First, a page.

Celebrating Immunization: Understanding why some parents are hesitant about vaccines


April 22nd - 29th, 2017
The VEC is celebrating National Immunization Awareness Week by sharing five of our chosen immunization stories about our research. Take a look at all five stories here or by heading to our homepage.

Researchers at the VEC are listening to parents about their opinions on immunizations in hopes to understand reasons for the growing concern of vaccine hesitancy. Based on interviews with mothers whose attitudes about vaccinations had changed over time, It was found that mothers who were initially hesitant about vaccines described feeling fear, anxiety, and confusion when deciding about infant immunization. Read more:

Why is this a concern that we need to learn more about?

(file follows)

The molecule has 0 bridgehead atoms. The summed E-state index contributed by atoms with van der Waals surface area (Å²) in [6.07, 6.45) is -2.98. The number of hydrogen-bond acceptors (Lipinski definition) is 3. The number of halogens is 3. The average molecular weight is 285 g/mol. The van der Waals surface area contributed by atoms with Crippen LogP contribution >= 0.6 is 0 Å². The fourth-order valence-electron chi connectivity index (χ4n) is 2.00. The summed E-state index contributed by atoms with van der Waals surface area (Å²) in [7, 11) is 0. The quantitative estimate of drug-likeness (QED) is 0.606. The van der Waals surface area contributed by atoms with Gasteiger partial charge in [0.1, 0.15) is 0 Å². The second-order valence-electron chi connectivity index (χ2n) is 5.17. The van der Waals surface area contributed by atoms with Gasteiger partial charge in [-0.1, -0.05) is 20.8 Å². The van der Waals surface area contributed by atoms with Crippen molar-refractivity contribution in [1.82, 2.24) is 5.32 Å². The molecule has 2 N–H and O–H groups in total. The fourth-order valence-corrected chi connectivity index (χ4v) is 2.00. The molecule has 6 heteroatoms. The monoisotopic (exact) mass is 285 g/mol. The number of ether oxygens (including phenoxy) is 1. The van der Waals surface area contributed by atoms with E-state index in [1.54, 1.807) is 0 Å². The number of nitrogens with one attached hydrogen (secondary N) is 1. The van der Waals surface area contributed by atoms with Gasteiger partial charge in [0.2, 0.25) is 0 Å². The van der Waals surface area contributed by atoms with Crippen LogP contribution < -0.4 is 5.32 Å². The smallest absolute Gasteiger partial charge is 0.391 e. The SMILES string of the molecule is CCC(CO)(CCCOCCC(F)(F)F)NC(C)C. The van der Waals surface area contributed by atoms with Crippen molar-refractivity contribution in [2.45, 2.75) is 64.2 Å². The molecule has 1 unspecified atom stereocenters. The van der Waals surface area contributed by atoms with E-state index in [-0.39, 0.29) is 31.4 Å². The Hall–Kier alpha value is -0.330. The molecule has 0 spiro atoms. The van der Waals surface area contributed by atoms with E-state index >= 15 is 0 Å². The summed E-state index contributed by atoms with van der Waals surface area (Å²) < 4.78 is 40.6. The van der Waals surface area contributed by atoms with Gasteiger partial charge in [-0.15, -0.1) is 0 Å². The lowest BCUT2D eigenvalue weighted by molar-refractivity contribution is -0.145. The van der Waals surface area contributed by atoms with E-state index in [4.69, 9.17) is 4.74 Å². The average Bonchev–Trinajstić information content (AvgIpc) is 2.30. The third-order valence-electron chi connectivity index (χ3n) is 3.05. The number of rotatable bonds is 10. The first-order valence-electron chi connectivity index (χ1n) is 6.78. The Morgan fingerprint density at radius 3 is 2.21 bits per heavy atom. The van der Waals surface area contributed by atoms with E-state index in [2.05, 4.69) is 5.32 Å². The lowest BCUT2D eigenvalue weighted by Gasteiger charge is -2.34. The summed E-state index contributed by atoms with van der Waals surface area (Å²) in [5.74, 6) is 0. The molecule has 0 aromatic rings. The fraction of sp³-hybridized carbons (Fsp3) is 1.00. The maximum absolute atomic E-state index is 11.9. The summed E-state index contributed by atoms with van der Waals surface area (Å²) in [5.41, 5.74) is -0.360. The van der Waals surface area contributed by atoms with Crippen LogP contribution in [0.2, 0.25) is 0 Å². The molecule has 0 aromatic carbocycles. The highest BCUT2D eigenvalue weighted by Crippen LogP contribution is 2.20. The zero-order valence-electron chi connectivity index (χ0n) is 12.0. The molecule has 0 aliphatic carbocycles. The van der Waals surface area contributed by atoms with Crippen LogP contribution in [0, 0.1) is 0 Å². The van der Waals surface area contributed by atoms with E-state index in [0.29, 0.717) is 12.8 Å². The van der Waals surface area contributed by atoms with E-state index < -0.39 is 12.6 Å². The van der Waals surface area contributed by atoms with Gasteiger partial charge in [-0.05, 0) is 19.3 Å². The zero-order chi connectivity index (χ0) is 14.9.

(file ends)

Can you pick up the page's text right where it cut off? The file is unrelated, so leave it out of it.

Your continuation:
Low vaccination coverage can lead to re-emergence of infectious diseases like pertussis and measles. “Identifying the reasons why Canadians accept or refuse vaccines is essential to learning how to develop, evaluate and promote effective strategies for immunization,” said a Public Health Agency of Canada spokeswoman. Quote – Ottawa Citizen

The research suggests that health care providers can play a role in helping reduce vaccine hesitancy by building open and supportive relationships of trust between provider and patient. Listening to parents’ concerns, following up with parents who experience a health scare or new diagnosis, and providing consistent and verifiable vaccine safety and effectiveness information may be helpful. This study is led by VEC researcher Dr. Julie Bettinger and VEC Postdoctoral Fellow, Dr. Devon Greyson.

This research received news coverage in Sun Media, Ottawa Citizen, and UBC news